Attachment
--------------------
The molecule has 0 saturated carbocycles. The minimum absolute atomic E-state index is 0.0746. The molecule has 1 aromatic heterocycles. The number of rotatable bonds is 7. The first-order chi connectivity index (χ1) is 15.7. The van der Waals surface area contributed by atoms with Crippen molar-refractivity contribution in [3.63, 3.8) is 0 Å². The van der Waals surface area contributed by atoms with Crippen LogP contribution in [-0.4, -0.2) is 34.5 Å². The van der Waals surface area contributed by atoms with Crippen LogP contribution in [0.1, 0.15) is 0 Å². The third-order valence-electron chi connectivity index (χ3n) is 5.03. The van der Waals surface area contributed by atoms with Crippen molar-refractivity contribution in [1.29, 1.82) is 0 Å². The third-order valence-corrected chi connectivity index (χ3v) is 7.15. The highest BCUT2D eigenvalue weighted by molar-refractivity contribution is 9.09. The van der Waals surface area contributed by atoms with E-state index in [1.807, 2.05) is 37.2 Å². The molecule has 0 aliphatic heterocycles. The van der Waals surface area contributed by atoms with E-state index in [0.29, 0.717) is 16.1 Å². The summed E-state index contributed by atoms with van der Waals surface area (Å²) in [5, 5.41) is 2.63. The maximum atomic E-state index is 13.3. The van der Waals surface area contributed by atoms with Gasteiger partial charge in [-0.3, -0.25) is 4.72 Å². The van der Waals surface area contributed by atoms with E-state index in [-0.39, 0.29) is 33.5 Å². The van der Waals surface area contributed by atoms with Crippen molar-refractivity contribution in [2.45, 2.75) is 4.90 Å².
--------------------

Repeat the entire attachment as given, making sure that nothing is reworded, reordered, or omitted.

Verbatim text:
The molecule has 0 saturated carbocycles. The minimum absolute atomic E-state index is 0.0746. The molecule has 1 aromatic heterocycles. The number of rotatable bonds is 7. The first-order chi connectivity index (χ1) is 15.7. The van der Waals surface area contributed by atoms with Crippen molar-refractivity contribution in [3.63, 3.8) is 0 Å². The van der Waals surface area contributed by atoms with Crippen LogP contribution in [-0.4, -0.2) is 34.5 Å². The van der Waals surface area contributed by atoms with Crippen LogP contribution in [0.1, 0.15) is 0 Å². The third-order valence-electron chi connectivity index (χ3n) is 5.03. The van der Waals surface area contributed by atoms with Crippen molar-refractivity contribution in [1.29, 1.82) is 0 Å². The third-order valence-corrected chi connectivity index (χ3v) is 7.15. The highest BCUT2D eigenvalue weighted by molar-refractivity contribution is 9.09. The van der Waals surface area contributed by atoms with E-state index in [1.807, 2.05) is 37.2 Å². The molecule has 0 aliphatic heterocycles. The van der Waals surface area contributed by atoms with E-state index in [0.29, 0.717) is 16.1 Å². The summed E-state index contributed by atoms with van der Waals surface area (Å²) in [5, 5.41) is 2.63. The maximum atomic E-state index is 13.3. The van der Waals surface area contributed by atoms with Gasteiger partial charge in [-0.3, -0.25) is 4.72 Å². The van der Waals surface area contributed by atoms with E-state index in [-0.39, 0.29) is 33.5 Å². The van der Waals surface area contributed by atoms with Crippen molar-refractivity contribution in [2.45, 2.75) is 4.90 Å².